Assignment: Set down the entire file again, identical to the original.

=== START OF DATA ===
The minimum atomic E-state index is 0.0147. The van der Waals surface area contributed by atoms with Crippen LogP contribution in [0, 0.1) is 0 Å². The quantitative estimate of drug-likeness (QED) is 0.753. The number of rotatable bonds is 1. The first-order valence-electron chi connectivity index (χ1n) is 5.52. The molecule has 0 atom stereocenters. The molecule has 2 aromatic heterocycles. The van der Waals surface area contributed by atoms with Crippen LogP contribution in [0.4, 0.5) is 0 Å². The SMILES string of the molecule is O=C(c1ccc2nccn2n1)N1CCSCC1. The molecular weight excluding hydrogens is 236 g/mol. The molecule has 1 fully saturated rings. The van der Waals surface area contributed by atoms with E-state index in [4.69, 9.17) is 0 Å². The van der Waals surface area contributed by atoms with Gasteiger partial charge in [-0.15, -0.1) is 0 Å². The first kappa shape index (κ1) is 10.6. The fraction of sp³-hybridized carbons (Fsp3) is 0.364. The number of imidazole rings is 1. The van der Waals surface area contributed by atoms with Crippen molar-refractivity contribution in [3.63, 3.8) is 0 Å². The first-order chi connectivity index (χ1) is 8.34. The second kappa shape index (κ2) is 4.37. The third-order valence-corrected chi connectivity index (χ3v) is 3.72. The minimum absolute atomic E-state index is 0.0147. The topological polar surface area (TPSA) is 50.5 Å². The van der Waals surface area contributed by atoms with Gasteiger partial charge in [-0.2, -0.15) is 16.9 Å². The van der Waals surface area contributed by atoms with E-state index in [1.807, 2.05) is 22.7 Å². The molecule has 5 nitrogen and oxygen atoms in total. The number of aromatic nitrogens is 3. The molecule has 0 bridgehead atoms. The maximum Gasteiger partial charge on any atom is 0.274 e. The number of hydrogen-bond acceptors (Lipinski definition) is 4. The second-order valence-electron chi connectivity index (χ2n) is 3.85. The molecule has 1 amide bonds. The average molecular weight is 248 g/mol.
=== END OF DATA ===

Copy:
The minimum atomic E-state index is 0.0147. The van der Waals surface area contributed by atoms with Crippen LogP contribution in [0, 0.1) is 0 Å². The quantitative estimate of drug-likeness (QED) is 0.753. The number of rotatable bonds is 1. The first-order valence-electron chi connectivity index (χ1n) is 5.52. The molecule has 0 atom stereocenters. The molecule has 2 aromatic heterocycles. The van der Waals surface area contributed by atoms with Crippen LogP contribution in [0.4, 0.5) is 0 Å². The SMILES string of the molecule is O=C(c1ccc2nccn2n1)N1CCSCC1. The molecular weight excluding hydrogens is 236 g/mol. The molecule has 1 fully saturated rings. The van der Waals surface area contributed by atoms with E-state index in [4.69, 9.17) is 0 Å². The van der Waals surface area contributed by atoms with Gasteiger partial charge in [-0.15, -0.1) is 0 Å². The first kappa shape index (κ1) is 10.6. The fraction of sp³-hybridized carbons (Fsp3) is 0.364. The number of imidazole rings is 1. The van der Waals surface area contributed by atoms with Crippen molar-refractivity contribution in [3.63, 3.8) is 0 Å². The first-order chi connectivity index (χ1) is 8.34. The second kappa shape index (κ2) is 4.37. The third-order valence-corrected chi connectivity index (χ3v) is 3.72. The minimum absolute atomic E-state index is 0.0147. The topological polar surface area (TPSA) is 50.5 Å². The van der Waals surface area contributed by atoms with Gasteiger partial charge in [-0.2, -0.15) is 16.9 Å². The van der Waals surface area contributed by atoms with E-state index in [1.807, 2.05) is 22.7 Å². The molecule has 5 nitrogen and oxygen atoms in total. The number of aromatic nitrogens is 3. The molecule has 0 bridgehead atoms. The maximum Gasteiger partial charge on any atom is 0.274 e. The number of hydrogen-bond acceptors (Lipinski definition) is 4. The second-order valence-electron chi connectivity index (χ2n) is 3.85. The molecule has 1 amide bonds. The average molecular weight is 248 g/mol.